The tension between cost and quality is one of the fundamental tradeoffs in the design of consumer electronics devices—and many other systems. Customers predominantly select among competing products based on price, especially in these challenging economic times, but consumers are also unwilling to short-change perceived quality. For example, to minimize bill-of-materials costs, engineers prefer to incorporate low-cost speakers in their designs. These entry-level transducers typically exhibit notable shortcomings, however: frequency range deficiencies (especially at the low end of the audible spectrum), along with high distortion and low output volume, both resulting from poor power-handling capabilities.
Fortunately, digital signal pre-processing can significantly compensate for speakers' analog shortcomings. This was the task that BDTI's engineers undertook in partnership with a leading chip supplier, whose 32-bit microcontrollers integrate numerous digital signal processing features, including a floating-point unit, a multiply-accumulate unit, and barrel shifter. The supplier’s MCU evaluation board included an ultra-low-cost speaker, and the supplier wondered if the DSP features of the MCU could be used to improve sound quality.
BDTI's engineers analyzed the speaker's capabilities and concluded that a set of relatively simple, well-known audio pre-processing algorithms would enable significant improvement in audio quality. BDTI applied different techniques to different portions of the audio spectrum to clean up the output of the speaker without expending a large amount of processor resources.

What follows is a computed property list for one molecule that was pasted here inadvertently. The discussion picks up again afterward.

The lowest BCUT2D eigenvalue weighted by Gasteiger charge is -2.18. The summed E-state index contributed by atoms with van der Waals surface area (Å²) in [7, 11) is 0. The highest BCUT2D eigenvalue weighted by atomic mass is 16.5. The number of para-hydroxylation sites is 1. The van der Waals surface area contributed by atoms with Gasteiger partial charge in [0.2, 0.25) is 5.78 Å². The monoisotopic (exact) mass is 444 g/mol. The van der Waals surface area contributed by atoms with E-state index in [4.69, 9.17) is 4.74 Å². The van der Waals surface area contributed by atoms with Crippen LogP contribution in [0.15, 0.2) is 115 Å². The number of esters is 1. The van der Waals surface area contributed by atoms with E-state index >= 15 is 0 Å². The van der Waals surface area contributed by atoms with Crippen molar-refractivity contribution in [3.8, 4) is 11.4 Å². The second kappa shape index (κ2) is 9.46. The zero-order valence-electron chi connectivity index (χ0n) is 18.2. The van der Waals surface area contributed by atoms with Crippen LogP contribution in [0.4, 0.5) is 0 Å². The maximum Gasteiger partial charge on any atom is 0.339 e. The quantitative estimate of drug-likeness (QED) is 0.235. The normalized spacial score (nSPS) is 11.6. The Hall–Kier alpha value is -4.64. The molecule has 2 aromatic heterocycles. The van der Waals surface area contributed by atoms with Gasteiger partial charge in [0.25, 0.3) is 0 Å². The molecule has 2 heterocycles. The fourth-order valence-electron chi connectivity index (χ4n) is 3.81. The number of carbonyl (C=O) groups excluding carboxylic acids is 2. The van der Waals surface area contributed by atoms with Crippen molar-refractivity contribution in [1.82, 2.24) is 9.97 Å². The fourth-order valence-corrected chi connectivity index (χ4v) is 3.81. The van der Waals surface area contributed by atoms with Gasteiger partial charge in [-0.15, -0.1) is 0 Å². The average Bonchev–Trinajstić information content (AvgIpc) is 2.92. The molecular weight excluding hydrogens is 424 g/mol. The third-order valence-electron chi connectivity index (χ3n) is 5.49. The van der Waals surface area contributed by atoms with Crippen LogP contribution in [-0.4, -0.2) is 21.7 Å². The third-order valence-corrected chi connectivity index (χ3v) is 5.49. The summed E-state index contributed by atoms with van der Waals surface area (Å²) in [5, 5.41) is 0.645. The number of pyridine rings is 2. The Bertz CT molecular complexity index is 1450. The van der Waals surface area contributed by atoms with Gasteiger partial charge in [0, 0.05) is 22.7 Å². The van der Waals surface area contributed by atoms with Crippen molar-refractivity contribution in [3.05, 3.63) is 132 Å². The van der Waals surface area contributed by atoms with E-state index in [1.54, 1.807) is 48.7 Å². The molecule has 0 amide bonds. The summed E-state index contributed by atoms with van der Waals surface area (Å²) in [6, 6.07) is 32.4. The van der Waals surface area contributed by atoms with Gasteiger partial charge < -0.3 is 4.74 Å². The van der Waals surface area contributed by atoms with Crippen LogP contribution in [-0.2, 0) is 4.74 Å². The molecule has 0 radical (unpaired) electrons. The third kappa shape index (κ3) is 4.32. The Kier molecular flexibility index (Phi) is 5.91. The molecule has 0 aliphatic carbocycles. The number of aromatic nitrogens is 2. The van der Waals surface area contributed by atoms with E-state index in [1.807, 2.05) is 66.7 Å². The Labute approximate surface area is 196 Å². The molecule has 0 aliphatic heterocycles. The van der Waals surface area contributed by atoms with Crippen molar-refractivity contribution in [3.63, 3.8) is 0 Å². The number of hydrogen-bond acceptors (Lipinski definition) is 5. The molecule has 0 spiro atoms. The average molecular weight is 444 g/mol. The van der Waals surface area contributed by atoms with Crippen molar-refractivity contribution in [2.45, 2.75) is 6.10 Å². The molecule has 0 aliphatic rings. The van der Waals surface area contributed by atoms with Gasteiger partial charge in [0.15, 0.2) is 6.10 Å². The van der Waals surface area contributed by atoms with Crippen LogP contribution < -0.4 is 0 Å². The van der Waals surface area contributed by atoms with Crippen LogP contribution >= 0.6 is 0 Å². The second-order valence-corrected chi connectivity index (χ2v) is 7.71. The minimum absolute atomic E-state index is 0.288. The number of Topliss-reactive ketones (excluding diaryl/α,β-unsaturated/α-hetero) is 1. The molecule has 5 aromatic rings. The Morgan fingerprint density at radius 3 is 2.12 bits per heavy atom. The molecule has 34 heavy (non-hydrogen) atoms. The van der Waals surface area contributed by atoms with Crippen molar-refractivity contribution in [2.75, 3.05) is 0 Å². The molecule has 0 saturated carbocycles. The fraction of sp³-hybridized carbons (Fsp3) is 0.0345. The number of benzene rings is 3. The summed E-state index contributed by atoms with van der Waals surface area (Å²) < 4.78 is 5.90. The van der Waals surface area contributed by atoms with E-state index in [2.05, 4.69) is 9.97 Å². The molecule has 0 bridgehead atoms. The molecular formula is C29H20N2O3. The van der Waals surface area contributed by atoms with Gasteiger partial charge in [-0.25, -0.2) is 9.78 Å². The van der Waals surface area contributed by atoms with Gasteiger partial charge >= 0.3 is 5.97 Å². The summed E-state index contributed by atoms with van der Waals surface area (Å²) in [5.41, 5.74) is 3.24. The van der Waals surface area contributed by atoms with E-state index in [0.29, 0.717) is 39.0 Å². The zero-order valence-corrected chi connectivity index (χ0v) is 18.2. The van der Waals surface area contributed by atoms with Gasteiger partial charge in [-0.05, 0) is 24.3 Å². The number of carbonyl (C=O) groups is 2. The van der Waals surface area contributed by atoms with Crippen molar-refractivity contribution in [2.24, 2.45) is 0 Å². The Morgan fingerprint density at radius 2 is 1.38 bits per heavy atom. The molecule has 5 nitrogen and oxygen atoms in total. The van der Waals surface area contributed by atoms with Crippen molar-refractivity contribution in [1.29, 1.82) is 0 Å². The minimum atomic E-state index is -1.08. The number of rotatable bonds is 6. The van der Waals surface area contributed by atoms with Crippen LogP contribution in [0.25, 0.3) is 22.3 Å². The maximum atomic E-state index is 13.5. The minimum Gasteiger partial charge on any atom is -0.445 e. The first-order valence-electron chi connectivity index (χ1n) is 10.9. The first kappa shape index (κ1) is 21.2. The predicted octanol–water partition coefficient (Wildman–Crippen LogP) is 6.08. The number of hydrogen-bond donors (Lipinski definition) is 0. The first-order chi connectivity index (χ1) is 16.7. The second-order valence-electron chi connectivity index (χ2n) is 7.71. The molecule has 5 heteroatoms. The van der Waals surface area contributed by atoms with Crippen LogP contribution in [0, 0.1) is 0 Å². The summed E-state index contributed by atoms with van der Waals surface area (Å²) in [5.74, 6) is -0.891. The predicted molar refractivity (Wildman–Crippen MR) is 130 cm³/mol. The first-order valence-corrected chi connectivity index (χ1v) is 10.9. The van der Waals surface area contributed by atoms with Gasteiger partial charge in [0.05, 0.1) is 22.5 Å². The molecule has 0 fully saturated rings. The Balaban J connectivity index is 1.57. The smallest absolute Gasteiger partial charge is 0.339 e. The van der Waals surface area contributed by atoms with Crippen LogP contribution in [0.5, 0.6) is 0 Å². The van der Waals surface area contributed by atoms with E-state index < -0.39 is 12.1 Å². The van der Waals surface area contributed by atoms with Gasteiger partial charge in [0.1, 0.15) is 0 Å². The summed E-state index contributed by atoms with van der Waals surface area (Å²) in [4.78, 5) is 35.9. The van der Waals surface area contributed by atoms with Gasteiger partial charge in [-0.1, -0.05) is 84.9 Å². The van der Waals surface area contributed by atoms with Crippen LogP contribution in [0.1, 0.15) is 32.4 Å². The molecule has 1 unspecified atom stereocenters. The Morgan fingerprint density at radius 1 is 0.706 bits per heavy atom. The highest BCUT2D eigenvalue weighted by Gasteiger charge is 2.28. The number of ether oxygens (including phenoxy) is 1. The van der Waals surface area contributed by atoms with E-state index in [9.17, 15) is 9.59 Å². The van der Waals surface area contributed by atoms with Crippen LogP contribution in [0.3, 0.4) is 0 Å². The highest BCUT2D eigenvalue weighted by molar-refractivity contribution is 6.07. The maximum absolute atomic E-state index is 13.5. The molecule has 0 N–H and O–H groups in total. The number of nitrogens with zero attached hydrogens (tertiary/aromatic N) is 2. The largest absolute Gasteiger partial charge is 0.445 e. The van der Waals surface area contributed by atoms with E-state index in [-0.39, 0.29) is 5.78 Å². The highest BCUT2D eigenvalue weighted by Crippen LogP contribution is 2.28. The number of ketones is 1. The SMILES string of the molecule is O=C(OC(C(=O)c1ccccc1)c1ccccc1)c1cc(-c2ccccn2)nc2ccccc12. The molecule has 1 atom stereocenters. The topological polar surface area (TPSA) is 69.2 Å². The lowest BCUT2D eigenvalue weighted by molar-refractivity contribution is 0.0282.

Since BDTI’s engineers found that the speaker’s high-frequency performance was adequate, the BDTI algorithms passed high and upper-midrange audio data (down to around 800 Hz) through unchanged. Conversely, the speaker was judged incapable of adequately reproducing bass frequencies (ranging up to about 400 Hz), even via so-called "virtual bass" (a psychoacoustic effect also commonly known as the "missing fundamental" approach), so audio data in this range was discarded.
The lower-midrange portion of the spectrum received the bulk of audio processing attention. Dynamic range compression increased the volume during quiet passages and decreased it during loud segments. Soft clipping, applied with great care to avoid the audible effects of the harmonics and inter-modulation distortion it can potentially create, additionally amplified quiet signals. And a band-pass filter further boosted the lower-midrange signal, while also shaping harmonics generated by the soft clipping function to ensure a pleasing effect. Finally, the algorithm's limiter stage acted as a volume control, applying gain to the input signal to boost quiet audio content and automatically reduce the gain as necessary to prevent audible distortion.
The resultant sound quality was audibly superior to the unprocessed original, akin to that delivered by a more expensive speaker. The evaluation board now provides an effective demonstration of the MCU’s low-cost digital signal processing capabilities. And BDTI provided both source and executable software to the MCU supplier for distribution to its customers, along with detailed documentation, giving the supplier’s customers an easy starting point for building their own low-cost, real-time audio processing functions.
If you'd like to harness BDTI's extensive audio expertise in your next project, contact Jeremy Giddings at +1 925-954-1411 or giddings@BDTI.com.